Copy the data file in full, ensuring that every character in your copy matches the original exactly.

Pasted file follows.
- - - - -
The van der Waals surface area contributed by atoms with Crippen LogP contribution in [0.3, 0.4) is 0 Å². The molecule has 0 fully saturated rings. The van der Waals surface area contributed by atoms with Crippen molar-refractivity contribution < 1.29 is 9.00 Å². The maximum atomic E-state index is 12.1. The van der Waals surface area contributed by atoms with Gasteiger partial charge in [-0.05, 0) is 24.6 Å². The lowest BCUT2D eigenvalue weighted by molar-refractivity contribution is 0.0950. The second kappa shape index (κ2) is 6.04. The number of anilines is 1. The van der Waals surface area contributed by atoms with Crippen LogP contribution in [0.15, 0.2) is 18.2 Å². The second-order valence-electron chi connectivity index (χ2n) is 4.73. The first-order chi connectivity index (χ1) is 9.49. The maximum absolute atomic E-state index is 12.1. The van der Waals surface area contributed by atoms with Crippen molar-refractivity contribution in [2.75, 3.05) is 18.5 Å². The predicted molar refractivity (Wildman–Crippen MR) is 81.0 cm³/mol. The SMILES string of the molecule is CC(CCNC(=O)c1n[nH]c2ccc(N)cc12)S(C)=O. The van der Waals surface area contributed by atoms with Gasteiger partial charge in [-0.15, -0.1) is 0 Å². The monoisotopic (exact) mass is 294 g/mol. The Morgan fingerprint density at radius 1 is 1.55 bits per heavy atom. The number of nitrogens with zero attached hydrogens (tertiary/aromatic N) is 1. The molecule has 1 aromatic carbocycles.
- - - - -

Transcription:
The van der Waals surface area contributed by atoms with Crippen LogP contribution in [0.3, 0.4) is 0 Å². The molecule has 0 fully saturated rings. The van der Waals surface area contributed by atoms with Crippen molar-refractivity contribution < 1.29 is 9.00 Å². The maximum atomic E-state index is 12.1. The van der Waals surface area contributed by atoms with Gasteiger partial charge in [-0.05, 0) is 24.6 Å². The lowest BCUT2D eigenvalue weighted by molar-refractivity contribution is 0.0950. The second kappa shape index (κ2) is 6.04. The number of anilines is 1. The van der Waals surface area contributed by atoms with Crippen LogP contribution in [0.15, 0.2) is 18.2 Å². The second-order valence-electron chi connectivity index (χ2n) is 4.73. The first-order chi connectivity index (χ1) is 9.49. The maximum absolute atomic E-state index is 12.1. The van der Waals surface area contributed by atoms with Crippen molar-refractivity contribution in [2.75, 3.05) is 18.5 Å². The predicted molar refractivity (Wildman–Crippen MR) is 81.0 cm³/mol. The SMILES string of the molecule is CC(CCNC(=O)c1n[nH]c2ccc(N)cc12)S(C)=O. The van der Waals surface area contributed by atoms with Gasteiger partial charge in [-0.15, -0.1) is 0 Å². The monoisotopic (exact) mass is 294 g/mol. The Morgan fingerprint density at radius 1 is 1.55 bits per heavy atom. The number of nitrogens with zero attached hydrogens (tertiary/aromatic N) is 1. The molecule has 1 aromatic carbocycles.